root@tecmint:~# grep -r "" /etc/ /etc/vlc/lua/http/.hosts: /etc/speech-dispatcher/modules/ivona.conf:#IvonaServerHost "" /etc/mysql/my.cnf:bind-address = /etc/apache2/mods-available/status.conf: Allow from ::1 /etc/apache2/mods-available/ldap.conf: Allow from ::1 /etc/apache2/mods-available/info.conf: Allow from ::1 /etc/apache2/mods-available/proxy_balancer.conf:# Allow from ::1 /etc/security/access.conf:#+ : root : /etc/dhcp/dhclient.conf:#prepend domain-name-servers; /etc/dhcp/dhclient.conf:# option domain-name-servers; /etc/init/network-interface.conf: ifconfig lo up || true /etc/java-6-openjdk/ localhost & /etc/java-6-openjdk/ http.nonProxyHosts=localhost| /etc/java-6-openjdk/ localhost & /etc/java-6-openjdk/ ftp.nonProxyHosts=localhost| /etc/hosts: localhost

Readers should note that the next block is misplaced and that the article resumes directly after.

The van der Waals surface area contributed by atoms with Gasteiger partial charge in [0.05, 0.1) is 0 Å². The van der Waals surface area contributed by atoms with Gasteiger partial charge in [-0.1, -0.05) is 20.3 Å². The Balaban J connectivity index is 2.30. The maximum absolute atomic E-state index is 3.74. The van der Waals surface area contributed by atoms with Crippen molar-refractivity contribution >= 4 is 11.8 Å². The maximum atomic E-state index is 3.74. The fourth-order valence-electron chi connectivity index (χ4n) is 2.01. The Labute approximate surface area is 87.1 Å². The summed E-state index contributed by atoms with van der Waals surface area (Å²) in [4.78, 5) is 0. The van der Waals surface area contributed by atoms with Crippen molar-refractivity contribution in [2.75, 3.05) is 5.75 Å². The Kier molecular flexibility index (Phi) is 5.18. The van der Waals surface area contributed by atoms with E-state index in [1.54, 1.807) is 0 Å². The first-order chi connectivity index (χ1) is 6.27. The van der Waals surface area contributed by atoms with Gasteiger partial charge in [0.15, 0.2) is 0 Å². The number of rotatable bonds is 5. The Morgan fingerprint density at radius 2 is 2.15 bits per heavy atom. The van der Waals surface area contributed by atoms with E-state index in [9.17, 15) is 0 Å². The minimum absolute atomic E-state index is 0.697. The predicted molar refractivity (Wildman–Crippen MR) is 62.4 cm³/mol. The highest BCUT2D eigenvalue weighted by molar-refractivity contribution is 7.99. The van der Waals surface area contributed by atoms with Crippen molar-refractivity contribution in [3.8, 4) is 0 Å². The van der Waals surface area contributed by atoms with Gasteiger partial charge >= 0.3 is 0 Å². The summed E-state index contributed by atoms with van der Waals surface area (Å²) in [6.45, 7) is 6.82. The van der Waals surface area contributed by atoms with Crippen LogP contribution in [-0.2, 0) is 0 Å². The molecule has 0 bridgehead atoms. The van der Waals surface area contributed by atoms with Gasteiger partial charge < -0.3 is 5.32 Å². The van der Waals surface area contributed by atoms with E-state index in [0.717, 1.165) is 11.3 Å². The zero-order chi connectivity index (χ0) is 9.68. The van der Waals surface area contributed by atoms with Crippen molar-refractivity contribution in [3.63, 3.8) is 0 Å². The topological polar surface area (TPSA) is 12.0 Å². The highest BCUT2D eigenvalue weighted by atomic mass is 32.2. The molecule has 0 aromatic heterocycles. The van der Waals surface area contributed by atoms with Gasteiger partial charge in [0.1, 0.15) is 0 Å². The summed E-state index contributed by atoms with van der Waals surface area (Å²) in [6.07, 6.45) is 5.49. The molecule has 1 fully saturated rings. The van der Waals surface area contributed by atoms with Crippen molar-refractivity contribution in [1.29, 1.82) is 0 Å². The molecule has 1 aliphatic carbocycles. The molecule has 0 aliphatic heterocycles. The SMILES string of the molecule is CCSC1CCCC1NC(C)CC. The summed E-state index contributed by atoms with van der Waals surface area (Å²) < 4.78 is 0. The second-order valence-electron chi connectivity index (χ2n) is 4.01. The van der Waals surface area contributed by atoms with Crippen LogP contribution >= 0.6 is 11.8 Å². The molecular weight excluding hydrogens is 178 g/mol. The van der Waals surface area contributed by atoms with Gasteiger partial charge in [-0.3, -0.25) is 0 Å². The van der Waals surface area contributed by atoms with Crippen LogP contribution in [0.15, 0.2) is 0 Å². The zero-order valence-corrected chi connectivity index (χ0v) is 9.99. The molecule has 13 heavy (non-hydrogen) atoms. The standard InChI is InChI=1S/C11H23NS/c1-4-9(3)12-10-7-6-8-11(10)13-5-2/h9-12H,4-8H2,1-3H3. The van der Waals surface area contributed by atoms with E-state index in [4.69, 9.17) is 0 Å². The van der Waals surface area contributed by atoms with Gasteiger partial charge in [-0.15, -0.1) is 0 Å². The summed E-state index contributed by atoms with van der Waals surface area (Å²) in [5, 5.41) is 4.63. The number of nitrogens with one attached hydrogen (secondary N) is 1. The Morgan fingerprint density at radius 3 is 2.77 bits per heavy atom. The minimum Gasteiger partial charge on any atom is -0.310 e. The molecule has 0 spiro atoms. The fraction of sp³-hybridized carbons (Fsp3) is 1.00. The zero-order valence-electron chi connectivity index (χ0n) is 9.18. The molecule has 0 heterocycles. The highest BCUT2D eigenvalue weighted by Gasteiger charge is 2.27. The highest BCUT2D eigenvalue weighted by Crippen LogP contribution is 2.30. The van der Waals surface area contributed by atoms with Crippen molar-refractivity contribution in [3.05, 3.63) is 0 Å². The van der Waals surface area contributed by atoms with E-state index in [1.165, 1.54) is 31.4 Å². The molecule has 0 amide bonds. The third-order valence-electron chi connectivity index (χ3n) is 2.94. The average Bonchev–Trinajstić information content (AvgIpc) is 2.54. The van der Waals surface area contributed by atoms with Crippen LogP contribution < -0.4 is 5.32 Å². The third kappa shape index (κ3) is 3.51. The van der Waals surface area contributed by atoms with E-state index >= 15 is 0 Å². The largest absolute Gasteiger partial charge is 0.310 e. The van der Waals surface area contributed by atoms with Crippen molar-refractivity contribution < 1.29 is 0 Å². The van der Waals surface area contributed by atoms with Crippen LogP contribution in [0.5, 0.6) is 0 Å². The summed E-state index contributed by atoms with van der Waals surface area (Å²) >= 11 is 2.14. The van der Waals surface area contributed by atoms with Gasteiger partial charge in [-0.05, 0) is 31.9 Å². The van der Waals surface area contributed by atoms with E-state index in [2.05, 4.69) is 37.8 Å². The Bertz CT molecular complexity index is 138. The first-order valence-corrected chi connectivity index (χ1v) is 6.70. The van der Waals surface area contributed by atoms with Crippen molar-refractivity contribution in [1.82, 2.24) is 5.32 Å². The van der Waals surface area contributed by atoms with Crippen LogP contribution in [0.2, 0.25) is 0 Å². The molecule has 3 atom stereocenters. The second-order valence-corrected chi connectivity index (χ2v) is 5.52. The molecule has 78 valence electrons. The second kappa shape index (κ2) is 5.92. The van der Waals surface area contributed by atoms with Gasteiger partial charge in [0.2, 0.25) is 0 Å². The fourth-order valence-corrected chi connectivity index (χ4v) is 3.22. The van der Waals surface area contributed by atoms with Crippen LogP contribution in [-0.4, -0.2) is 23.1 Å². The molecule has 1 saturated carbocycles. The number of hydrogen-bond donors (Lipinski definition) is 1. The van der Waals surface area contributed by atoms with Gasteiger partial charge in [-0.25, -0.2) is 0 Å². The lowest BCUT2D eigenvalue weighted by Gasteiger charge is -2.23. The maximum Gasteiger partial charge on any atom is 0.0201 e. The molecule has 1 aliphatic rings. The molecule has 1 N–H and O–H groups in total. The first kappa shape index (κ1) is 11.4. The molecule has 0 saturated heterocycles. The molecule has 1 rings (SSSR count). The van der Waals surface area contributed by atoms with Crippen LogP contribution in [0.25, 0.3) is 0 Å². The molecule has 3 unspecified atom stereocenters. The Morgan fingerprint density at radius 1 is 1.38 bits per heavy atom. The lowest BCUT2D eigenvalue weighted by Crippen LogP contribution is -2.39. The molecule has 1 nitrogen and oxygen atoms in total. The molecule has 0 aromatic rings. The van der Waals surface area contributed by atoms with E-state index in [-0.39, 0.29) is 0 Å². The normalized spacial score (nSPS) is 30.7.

Note: You can use these following options along with grep.

    -w for word (egrep -w ‘word1|word2‘ /path/to/file). -c for count (i.e., total number of times the pattern matched) (grep -c ‘word‘ /path/to/file). –color for coloured output (grep –color server /etc/passwd).

    23. Command: man

    The ‘man‘ is the system’s manual pager. Man provides online documentation for all the possible options with a command and its usages. Almost all the command comes with their corresponding manual pages. For example,